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How to Avoid Spending the Holiday Season in the Server Room

Maybe not the server room—but sitting out Thanksgiving dinner with a laptop on a remote desktop session, browsing database logs, or hopping between database management consoles diagnosing unplanned downtime or database bottlenecks, can really put a dampener on the holidays. Unfortunately, getting “that text” is more common than you think. And in most cases, it is avoidable.

Server Room

For example, downtime. In a recent survey,1 one in three companies reported they had experienced preventable outage incidents or severe degradation in just the last twelve months. And here’s the kicker, 60% of them said the issue could have been prevented with better management, processes, or configuration. During the holidays uptime becomes even more critical because just minutes of an outage can result in hundreds of thousands in lost revenue at peak demand periods like Cyber Monday. What was perhaps forgivable in the summer, becomes a Code Red on Black Friday.

While there can be many causes for unplanned downtime, given today’s reliable public cloud infrastructure and redundant private cloud data centers, increasingly it isn’t due to hardware, server, storage, or network issues. And with modern applications supported by cloud vendors often running on fault-tolerant infrastructure, using modern distributed architectures and dedicated ops staff to seamlessly managed upgrades and maintenance, it’s becoming less due to those either. So, what gives?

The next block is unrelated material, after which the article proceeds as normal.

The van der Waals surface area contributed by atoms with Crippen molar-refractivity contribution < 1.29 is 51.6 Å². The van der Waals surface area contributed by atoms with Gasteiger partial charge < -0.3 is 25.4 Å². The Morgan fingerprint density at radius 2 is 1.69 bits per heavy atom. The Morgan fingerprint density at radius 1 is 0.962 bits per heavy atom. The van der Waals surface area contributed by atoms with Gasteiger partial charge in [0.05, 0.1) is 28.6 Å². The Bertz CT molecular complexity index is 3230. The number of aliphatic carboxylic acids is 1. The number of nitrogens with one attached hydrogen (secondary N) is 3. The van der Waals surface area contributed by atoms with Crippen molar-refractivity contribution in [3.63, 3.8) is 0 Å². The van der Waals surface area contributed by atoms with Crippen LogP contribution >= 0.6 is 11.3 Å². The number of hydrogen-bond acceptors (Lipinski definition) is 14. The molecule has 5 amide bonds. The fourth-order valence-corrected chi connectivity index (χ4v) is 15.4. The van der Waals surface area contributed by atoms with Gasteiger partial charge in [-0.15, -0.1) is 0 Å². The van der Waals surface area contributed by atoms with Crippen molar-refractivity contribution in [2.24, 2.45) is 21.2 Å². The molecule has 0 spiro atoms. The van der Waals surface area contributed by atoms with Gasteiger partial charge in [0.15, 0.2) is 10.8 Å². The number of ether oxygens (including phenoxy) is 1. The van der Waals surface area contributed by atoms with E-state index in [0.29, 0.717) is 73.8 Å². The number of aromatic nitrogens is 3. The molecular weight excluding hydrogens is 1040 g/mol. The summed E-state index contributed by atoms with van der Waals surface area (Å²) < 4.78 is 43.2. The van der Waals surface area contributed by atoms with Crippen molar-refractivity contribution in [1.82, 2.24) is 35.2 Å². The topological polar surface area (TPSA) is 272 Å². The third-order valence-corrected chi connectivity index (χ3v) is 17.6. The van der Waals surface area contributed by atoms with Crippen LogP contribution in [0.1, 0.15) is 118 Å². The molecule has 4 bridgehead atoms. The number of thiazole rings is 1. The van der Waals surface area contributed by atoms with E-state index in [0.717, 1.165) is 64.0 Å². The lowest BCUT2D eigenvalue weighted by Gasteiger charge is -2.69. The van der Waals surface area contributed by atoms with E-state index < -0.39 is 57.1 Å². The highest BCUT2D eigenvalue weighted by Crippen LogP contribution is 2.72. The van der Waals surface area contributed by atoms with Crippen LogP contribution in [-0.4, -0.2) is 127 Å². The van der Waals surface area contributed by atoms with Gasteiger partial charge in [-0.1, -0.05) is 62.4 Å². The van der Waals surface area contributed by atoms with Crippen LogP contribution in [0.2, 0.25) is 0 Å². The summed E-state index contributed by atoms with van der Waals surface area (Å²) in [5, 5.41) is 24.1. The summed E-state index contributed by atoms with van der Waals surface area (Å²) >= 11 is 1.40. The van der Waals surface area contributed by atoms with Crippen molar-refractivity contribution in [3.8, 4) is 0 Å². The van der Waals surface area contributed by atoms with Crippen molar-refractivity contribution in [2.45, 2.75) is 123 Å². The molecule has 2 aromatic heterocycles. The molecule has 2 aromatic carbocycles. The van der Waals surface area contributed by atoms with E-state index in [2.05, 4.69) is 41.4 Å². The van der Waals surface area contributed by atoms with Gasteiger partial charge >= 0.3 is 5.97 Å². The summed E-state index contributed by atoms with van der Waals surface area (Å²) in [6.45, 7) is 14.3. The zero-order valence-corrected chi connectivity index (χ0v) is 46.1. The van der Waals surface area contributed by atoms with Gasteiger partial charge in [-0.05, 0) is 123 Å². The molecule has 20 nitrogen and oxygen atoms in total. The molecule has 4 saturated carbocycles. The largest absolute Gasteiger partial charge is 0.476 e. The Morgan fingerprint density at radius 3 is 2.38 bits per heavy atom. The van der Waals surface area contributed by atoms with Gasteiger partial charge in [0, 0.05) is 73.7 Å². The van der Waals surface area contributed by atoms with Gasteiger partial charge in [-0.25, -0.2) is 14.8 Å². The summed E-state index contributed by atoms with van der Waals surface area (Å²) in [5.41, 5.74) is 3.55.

Database infrastructure is now hitting extreme complexity levels.

That’s a problem for the holiday season.

Increasingly, what’s to blame are databases that are run by enterprises as part of their in-house stack. Because modern web applications and reengineered business processes around processing web orders, multiple online payment options, omnichannel inventory management and fulfillment, and connecting customer experience touchpoints all often rely on a sprawl of database deployments across hybrid cloud, multi-cloud, and on-premises infrastructure. Take a closer look and you’ll find it’s often a blend of legacy relational databases, key-value, columnar, document, and analytical databases, and other models. While the prevalence of APIs has been a boon to innovation and has enabled application developers to tap into every existing database in their stack, it’s come at a cost, one that’s compounded by AppDev teams spinning up more, often proprietary, database technology silos running on Amazon Web Services, Microsoft Azure, or Google Cloud Platform for point needs and data model one-offs during digital projects. Think of it as a growing database deployment hairball.

All of this adds up to an enterprise database environment that has become more fragmented than ever, and often IT, DBAs and operations are left holding the bag at the holidays—with different vendors, admin consoles, configuration, ways to trace errors, provisioning needs, and scalability characteristics. And getting proficient with database tools and best practices when there is so much proliferation and database diversity is often a hard ask, which all places a drag on operational effectiveness. That’s why database complexity is increasingly the issue behind downtime events, and one that’s harder to trace and fix than before.